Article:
How fiscal policy drives inflation

Dwyer Gunn | Dec 13, 2019

Sections Economics

Collections Monetary Policy

In recent years, as the US economy has slowly recovered from the Great Recession, a puzzle has emerged: Where is the inflation? Despite a historically low unemployment rate, and interest rates that remain low by historical standards, inflation in the United States sits stubbornly below the Federal Reserve’s target rate of 2 percent. The Great Recession posed a similar puzzle: Where was the deflation? Inflation declined a bit, but the deflation spiral, widely predicted to break out once interest rates hit zero, did not happen.   

There’s an explanation for this that challenges conventional economics, according to John H. Cochrane, a senior fellow at the Hoover Institution and distinguished senior fellow at Chicago Booth. Standard economic theory has long held that inflation is entirely controlled by monetary policy, but outside extreme hyperinflations, has little to do with fiscal policy. This orthodoxy is wrong, according to Cochrane and other economists who’ve been developing the fiscal theory of the price level (FTPL) over the past 30 years. Under this theory, fiscal policy is also an important driver of inflation.

In research using data on inflation, monetary and fiscal policy, and economic conditions, Cochrane explores what drove US inflation between 1947 and 2018. His analysis links inflation to the real value of government debt, on the basis of the economic identity that the real value of government debt must be equal to the real present value of primary surpluses that the government is expected to run in the future to pay back the debt. (Primary surpluses are tax revenue less government spending, excluding interest payments.)

In conventional theories, the Federal Reserve’s interest-rate policy completely determines price levels and inflation. Congress and the Treasury are assumed to raise or lower taxes and spending as needed to pay off the debt, even if deflation drives up the value of that debt. But in the FTPL, the real value of government debt drives prices, much as the present value of future dividends determines a stock price.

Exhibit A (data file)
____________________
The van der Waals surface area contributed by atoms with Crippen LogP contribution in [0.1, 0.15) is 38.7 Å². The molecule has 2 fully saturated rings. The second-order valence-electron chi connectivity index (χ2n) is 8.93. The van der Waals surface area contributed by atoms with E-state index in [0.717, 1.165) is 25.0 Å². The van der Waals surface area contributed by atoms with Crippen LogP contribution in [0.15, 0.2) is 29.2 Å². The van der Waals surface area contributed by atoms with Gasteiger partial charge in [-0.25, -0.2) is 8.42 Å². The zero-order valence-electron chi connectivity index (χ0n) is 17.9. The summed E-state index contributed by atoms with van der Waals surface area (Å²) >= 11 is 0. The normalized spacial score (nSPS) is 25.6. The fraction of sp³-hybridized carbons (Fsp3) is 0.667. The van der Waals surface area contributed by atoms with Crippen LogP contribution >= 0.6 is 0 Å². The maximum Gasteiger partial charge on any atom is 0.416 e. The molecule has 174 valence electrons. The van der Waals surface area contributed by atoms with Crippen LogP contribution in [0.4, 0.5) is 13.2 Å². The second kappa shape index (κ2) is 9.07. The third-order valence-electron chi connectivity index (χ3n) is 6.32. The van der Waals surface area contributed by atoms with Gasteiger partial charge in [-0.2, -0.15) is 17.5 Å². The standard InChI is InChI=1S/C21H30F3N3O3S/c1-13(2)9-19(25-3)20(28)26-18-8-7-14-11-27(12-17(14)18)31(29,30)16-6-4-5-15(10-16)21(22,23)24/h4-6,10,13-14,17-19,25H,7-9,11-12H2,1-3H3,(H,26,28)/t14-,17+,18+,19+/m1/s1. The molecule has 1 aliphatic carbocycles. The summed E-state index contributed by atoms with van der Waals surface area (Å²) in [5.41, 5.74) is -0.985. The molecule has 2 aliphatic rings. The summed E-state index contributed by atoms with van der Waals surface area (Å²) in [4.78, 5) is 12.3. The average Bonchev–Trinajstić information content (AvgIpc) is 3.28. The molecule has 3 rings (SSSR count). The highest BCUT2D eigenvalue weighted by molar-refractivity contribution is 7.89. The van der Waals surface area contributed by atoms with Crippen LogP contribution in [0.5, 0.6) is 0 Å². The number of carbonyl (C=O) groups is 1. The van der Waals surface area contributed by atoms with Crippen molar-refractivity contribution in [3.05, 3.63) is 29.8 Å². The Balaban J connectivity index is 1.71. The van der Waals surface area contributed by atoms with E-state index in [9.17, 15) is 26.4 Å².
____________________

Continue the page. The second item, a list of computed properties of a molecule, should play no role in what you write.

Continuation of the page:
To understand inflation, Cochrane says, compare the amount of outstanding debt with the present value of future surpluses—and with the discount rate, or return that holders of government debt require. Unexpected inflation implies that investors think the government is not going to have the surpluses needed to repay debt, or that they require a higher return to hold debt. In either case, they try to sell government bonds, driving up the price of everything else.     

The data shed light on a historical correlation that has puzzled FTPL researchers: a reduced rate of inflation during recessions. In the Great Recession, for example, deficits in the US worsened dramatically because of falling tax receipts, and increased spending, including on the stimulus and bailouts. Expectations of future surpluses plunged as well. Inflation, however, dropped, as investors preferred to hold safe assets such as government bonds. Why? Because interest rates dropped as well. Investors were willing to hold government bonds, and actually bought less of everything else to get them, in the name of safety, despite very low returns. A low discount rate is a higher real value, which requires lower inflation. 

Just as research finds that the discount rate is the most important driver of stock prices, Cochrane finds that the discount rate has played an important role in US inflation as well. Historically, unexpected inflation has largely corresponded with rises in real interest rates that lower the value of debt, and vice versa—not to changes in expected surpluses. 

Turning specifically to the effects of monetary and fiscal policy, Cochrane finds that a monetary-policy shock—in the form of an interest-rate increase unaccompanied by changes in the fiscal surplus or growth—led to an immediate and persistent increase in inflation. Meanwhile, a negative fiscal-policy shock, or a decline in surpluses, also resulted in persistent inflation, about half of which was offset by changes in the discount rate.

Cochrane’s research has meaningful policy implications, for both the Federal Reserve and fiscal-policy makers. It suggests that the models the Fed uses to describe how its actions affect inflation are wrong, and that the Fed by itself cannot stop inflation or deflation. Monetary and fiscal policy need to act together to keep the price level stable. 

The findings point to the danger of running consistent annual deficits, together with the short-term nature of US debt, Cochrane argues. The government rolls over about half the debt every two years. If there’s another global recession and “people lose faith in the US government to eventually start running surpluses, they refuse to roll over the debt, you get a spike in interest rates, a spike in inflation, and you can have an immense crisis.”